Ming-Te Wang

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Ming-Te Wang

Ming-Te Wang

University of Pittsburgh
5948 Wesley W. Posvar Hall
230 South Bouquet Street
Pittsburgh, PA 15260
Phone: 412-624-6945
Email: mtwang@pitt.edu

Faculty

Dr. Ming-Te Wang is an Associate Professor of Psychology and Education and Research Scientist at Learning Research and Development Center (LRDC). He holds joint appointments in the School of Education, Department of Psychology, and Learning Research and Development Center.

Dr. Wang is a developmental psychologist whose research interests focus on child and adolescent development. He received his doctorate in developmental psychology from Harvard University. His current research focuses on (1) the non-cognitive factors (e.g., grit, inhibitory control, emotion regulation, personality) and learning, (2) the impact of school climate and family socialization on students' motivational beliefs and engagement, (3) the effects of multiple ecological systems on the behavioral, social, and emotional development of youth from diverse socioeconomic and cultural backgrouns, and (4) the impact of school- and family-based interventions targeting children's academic skills and developmental problems.

His work has been published in a range of leading psychology and education journals including Child Development, Psychological Science, Developmental Psychology, Journal of Research on Adoelscence, and American Educational Research Journal. He has received research grants from the Spencer Foundation, the National Science Foundation, and the National Institutes of Health.

Research interests:

Achievement motivation and engagement, non-cognitive factors and learning, school climate, family socialization, risk and resilience, prevention and intervention, racial socialization and racial identity development, social and emotional development, STEM career development, behavioral problems and mental health, transition from childhood to adolescence to adulthood.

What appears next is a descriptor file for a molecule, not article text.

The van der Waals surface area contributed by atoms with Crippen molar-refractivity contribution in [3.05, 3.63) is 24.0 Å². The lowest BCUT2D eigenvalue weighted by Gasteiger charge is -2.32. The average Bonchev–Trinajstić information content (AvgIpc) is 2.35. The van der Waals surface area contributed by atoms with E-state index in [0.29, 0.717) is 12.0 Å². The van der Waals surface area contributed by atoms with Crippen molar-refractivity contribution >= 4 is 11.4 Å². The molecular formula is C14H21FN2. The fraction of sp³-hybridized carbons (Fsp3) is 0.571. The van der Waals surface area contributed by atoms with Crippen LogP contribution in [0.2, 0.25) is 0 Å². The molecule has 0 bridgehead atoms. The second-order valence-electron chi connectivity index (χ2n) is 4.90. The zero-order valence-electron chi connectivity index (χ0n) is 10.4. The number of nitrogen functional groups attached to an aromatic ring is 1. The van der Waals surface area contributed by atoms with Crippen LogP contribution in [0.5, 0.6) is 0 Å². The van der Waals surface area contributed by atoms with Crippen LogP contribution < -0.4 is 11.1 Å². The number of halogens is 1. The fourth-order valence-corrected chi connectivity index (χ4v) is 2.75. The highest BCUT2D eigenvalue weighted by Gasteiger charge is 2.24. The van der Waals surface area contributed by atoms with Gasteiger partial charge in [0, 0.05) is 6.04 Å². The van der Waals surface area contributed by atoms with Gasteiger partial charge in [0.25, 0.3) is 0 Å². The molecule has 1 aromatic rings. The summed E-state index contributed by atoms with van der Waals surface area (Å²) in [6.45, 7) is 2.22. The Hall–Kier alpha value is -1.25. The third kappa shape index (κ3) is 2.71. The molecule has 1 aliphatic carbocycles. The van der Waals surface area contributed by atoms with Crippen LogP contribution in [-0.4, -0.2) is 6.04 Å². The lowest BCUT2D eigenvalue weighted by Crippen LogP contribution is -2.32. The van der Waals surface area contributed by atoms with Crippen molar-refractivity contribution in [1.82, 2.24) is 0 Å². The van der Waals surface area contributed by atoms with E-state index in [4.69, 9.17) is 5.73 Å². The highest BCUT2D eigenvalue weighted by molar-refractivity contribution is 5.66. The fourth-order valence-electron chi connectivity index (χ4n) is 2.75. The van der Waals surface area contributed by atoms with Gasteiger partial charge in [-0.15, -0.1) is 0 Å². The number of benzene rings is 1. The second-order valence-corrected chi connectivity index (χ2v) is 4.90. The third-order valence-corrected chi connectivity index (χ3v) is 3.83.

Please visit his lab and department websites if you would like to learn more about his work:

http://wangresearch.pitt.edu/index.php

School Affiliations


Recent Grants

  • Stigma, Identity, Motivation, and Achievement for African American Adolescents
  • Using Psychosocial Approaches to Promote African American Adolescents' STEM Identities and Persistence
  • Assessing Student Engagement in Math and Science in Middle School: Classroom, Family, and Peer Effects on Engagement

    2013 - 2016
  • Parent Socialization and School Engagement as a Mechanism of Resilience for Adolescent Development
  • The Pathways to Educational Equality for Disadvantaged Groups in Pittsburgh
  • Black High-Achieving Adolescents in STEM Fields: Developing the STEM Star Initiative
  • More

Recent Publications

  • Hill, N. E., & Wang, M. T. (early view online). From middle school to college: Developing aspirations, promoting engagement, and indirect pathways from parenting to post high school enrollment. Developmental Psychology.
  • Wang, M. T., & Degol, J. (forthcoming). Math achievement is important, but task values are critical, too: Examining the intellectual and motivational factors leading to gender disparities in STEM careers. Educational Psychology Review.
  • Wang, M. T., Degol, J., & Ye, F. (2015). Math achievement is important, but task values are critical, too: Examining the intellectual and motivational factors leading to gender disparities in STEM careers. Frontiers in Psychology. http://journal.frontiersin.org/article/10.3389/fpsyg.2015.00036/full
  • Wang, M. T., & Eccles, J. S. (early view online). Multilevel predictors of math classroom climate: A comparison study of student and teacher perceptions. Journal of Research on Adolescence
  • Wang, M. T., Hill, N., & Hofkens, T (early view online). Parental involvement and African American and European American adolescents' academic, behavioral, and emotional development in secondary school. Child Development
  • Wang, M. T., Chow, A., *Hofkens, T., & Salmela-Aro, K. (2015). The trajectories of student emotional engagement and school burnout with academic and psychological development: Findings from Finnish adolescents. Learning and Instruction, 36, 57-65.
  • More